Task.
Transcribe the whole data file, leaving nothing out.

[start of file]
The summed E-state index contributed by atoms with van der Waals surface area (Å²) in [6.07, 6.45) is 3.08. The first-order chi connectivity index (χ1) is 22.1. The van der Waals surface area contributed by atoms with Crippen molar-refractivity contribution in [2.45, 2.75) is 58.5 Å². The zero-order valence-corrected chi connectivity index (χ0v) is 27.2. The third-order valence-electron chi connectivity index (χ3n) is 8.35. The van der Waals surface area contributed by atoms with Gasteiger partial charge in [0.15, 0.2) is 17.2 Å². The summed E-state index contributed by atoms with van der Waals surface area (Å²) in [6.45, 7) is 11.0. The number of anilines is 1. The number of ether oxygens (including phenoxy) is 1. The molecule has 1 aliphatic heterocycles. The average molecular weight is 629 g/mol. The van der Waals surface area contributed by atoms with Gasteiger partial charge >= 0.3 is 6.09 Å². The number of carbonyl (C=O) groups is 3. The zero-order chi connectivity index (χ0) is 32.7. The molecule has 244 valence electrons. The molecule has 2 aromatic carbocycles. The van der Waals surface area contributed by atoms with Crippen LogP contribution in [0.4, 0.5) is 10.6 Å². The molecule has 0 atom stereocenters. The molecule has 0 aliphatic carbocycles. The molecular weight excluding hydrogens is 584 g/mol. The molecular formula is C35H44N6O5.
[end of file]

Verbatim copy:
The summed E-state index contributed by atoms with van der Waals surface area (Å²) in [6.07, 6.45) is 3.08. The first-order chi connectivity index (χ1) is 22.1. The van der Waals surface area contributed by atoms with Crippen molar-refractivity contribution in [2.45, 2.75) is 58.5 Å². The zero-order valence-corrected chi connectivity index (χ0v) is 27.2. The third-order valence-electron chi connectivity index (χ3n) is 8.35. The van der Waals surface area contributed by atoms with Gasteiger partial charge in [0.15, 0.2) is 17.2 Å². The summed E-state index contributed by atoms with van der Waals surface area (Å²) in [6.45, 7) is 11.0. The number of anilines is 1. The number of ether oxygens (including phenoxy) is 1. The molecule has 1 aliphatic heterocycles. The average molecular weight is 629 g/mol. The van der Waals surface area contributed by atoms with Gasteiger partial charge >= 0.3 is 6.09 Å². The number of carbonyl (C=O) groups is 3. The zero-order chi connectivity index (χ0) is 32.7. The molecule has 244 valence electrons. The molecule has 2 aromatic carbocycles. The van der Waals surface area contributed by atoms with Crippen LogP contribution in [0.4, 0.5) is 10.6 Å². The molecule has 0 atom stereocenters. The molecule has 0 aliphatic carbocycles. The molecular weight excluding hydrogens is 584 g/mol. The molecular formula is C35H44N6O5.